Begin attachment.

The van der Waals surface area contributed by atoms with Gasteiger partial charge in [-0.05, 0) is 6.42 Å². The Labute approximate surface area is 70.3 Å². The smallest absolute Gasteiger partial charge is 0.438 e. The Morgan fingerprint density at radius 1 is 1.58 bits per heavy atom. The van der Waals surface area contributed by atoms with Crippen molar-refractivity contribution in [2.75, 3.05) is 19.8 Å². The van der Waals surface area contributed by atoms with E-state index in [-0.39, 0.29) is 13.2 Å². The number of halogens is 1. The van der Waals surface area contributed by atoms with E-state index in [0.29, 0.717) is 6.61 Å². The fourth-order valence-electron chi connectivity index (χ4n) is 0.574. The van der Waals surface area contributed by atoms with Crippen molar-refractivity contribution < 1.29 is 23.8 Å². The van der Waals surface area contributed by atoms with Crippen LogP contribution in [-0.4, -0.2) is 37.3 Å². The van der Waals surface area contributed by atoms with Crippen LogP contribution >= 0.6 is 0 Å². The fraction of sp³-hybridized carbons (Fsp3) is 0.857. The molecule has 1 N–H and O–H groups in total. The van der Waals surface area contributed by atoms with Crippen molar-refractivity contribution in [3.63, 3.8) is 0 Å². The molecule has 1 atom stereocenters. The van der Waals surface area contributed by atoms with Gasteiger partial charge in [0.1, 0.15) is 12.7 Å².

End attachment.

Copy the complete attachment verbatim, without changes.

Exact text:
The van der Waals surface area contributed by atoms with Gasteiger partial charge in [-0.05, 0) is 6.42 Å². The Labute approximate surface area is 70.3 Å². The smallest absolute Gasteiger partial charge is 0.438 e. The Morgan fingerprint density at radius 1 is 1.58 bits per heavy atom. The van der Waals surface area contributed by atoms with Crippen molar-refractivity contribution in [2.75, 3.05) is 19.8 Å². The van der Waals surface area contributed by atoms with E-state index in [-0.39, 0.29) is 13.2 Å². The number of halogens is 1. The van der Waals surface area contributed by atoms with E-state index in [0.29, 0.717) is 6.61 Å². The fourth-order valence-electron chi connectivity index (χ4n) is 0.574. The van der Waals surface area contributed by atoms with Crippen molar-refractivity contribution < 1.29 is 23.8 Å². The van der Waals surface area contributed by atoms with Crippen LogP contribution in [-0.4, -0.2) is 37.3 Å². The van der Waals surface area contributed by atoms with Crippen LogP contribution >= 0.6 is 0 Å². The fraction of sp³-hybridized carbons (Fsp3) is 0.857. The molecule has 1 N–H and O–H groups in total. The van der Waals surface area contributed by atoms with Crippen molar-refractivity contribution in [3.63, 3.8) is 0 Å². The molecule has 1 atom stereocenters. The van der Waals surface area contributed by atoms with Gasteiger partial charge in [0.1, 0.15) is 12.7 Å².